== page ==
In my last post, I briefly described the first two levels of maturity in a customer service continuum, using cloud based technologies. Implementation addresses basic capabilities with a focus on one or two channels with the objective of initial cost savings and improving customer satisfaction within those channels. Consolidation focusses on improving customer service levels further, while adding further channels and integration with business processes.
Moving beyond these tactical stages to a strategic approach would encompass Optimisation and Transformation. Ideally these stages will focus on outcomes and objectives including:
Customer Experience: The desired outcome of cloud customer service in general (and the service process in particular) is to create an environment that fosters customer loyalty. Where in Phase 2 the focus is on retaining a customer through a specific transaction (or a bad patch), at Phase 3 you are using cloud tools to optimize the entire process. The ultimate end state is one where customers are loyal to your company or brand because you have better integrated all the component parts of a traditionally fractured and siloed customer interaction.
Customer Engagement: This phase transition also assumes that the customer is able to connect with the company through a more complex set of contact channels. In addition to more contact options, at this phase the customer has the ability to switch from one mode to another. More important, the enterprise can push the customer from one contact pathway to another, based on a more nuanced understanding of motivation, value and cost. At the Optimization phase, you and the customer are both exerting a greater degree of control over the course of each interaction and the overall relationship. And most important, by this phase both parties are more likely to be working together, collaboratively rather than adversarially, in pursuit of common goals.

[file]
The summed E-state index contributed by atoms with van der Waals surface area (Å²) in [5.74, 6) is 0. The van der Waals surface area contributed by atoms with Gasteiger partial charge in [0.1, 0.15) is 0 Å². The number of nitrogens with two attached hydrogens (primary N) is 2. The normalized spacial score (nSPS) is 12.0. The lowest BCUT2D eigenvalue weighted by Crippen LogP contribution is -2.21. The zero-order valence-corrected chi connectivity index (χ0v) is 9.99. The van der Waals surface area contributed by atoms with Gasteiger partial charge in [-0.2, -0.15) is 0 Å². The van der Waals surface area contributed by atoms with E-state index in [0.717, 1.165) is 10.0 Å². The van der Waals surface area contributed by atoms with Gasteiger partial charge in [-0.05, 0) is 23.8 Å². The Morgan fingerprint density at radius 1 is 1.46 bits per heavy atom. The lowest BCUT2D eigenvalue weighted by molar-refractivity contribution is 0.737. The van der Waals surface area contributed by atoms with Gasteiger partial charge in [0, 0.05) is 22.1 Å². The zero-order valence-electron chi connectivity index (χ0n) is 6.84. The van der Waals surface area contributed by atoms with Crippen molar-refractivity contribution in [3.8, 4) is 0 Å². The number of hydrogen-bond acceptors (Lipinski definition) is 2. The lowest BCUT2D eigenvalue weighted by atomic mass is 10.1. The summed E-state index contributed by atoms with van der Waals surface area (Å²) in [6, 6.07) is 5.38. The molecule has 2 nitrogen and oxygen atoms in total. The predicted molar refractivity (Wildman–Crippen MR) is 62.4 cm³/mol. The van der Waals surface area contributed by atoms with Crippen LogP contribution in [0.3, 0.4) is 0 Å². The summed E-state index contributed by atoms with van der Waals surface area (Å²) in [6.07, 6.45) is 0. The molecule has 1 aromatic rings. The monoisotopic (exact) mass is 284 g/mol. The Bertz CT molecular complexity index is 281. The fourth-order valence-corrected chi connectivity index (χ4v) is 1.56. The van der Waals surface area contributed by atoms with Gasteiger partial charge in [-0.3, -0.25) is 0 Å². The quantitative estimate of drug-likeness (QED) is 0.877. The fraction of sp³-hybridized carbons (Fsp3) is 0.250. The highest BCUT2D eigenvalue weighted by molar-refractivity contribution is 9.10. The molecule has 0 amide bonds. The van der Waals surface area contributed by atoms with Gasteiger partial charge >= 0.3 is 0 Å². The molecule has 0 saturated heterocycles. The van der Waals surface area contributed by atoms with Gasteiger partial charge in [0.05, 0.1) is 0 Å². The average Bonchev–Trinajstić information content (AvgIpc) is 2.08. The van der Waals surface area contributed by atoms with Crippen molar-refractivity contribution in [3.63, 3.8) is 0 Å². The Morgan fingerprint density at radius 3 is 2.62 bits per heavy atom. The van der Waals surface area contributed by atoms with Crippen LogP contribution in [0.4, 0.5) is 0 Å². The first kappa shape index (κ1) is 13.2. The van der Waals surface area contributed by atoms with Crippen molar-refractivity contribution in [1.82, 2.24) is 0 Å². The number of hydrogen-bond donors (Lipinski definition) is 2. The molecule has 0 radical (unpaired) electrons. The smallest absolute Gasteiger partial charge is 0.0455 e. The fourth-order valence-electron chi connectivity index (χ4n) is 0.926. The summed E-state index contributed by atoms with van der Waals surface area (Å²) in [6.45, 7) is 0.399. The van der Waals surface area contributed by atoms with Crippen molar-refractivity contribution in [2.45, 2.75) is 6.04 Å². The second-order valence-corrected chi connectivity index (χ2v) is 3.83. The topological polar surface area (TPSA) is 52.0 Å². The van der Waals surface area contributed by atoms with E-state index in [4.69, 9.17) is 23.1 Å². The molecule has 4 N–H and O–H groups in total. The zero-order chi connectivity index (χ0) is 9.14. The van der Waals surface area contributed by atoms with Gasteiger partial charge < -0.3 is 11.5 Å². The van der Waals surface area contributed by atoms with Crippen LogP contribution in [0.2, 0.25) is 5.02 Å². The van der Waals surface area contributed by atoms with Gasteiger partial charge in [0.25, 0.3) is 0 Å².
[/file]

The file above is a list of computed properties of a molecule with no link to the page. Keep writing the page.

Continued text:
Customer Advocacy: In a transformed organisation, the chief goal is to change the customer from a passive consumer of your company’s products into an advocate for you and your brand. In order to do this you have to have a lot more information about the customer, including his history, preferences and motivations. In earlier phases, these data points are kept separate, walled off from each other in separate systems and databases. But with the cloud, they can more easily be linked together and analysed. The result is a unified view of the customer’s experience that enables a business to have meaningful input into his choices, creating a genuine bond between business and customer to the benefit of both parties.
Cloud technology enables organisations to reach this transformation phase using next-generation agent desktop solutions, social listening, proactive communications, and systems for gathering context during mobile interactions.
BUT it requires deep examination of business processes
- Focussing on universal goals
- How people in the enterprise communicate
- Alignment of front and back office functions
While the investment to achieve this transformation is significant, the opportunity to differentiate your organisation and stay competitive in the next decade is enormous. In fact, without it, your last market share might put you out of business while your competitors move ahead!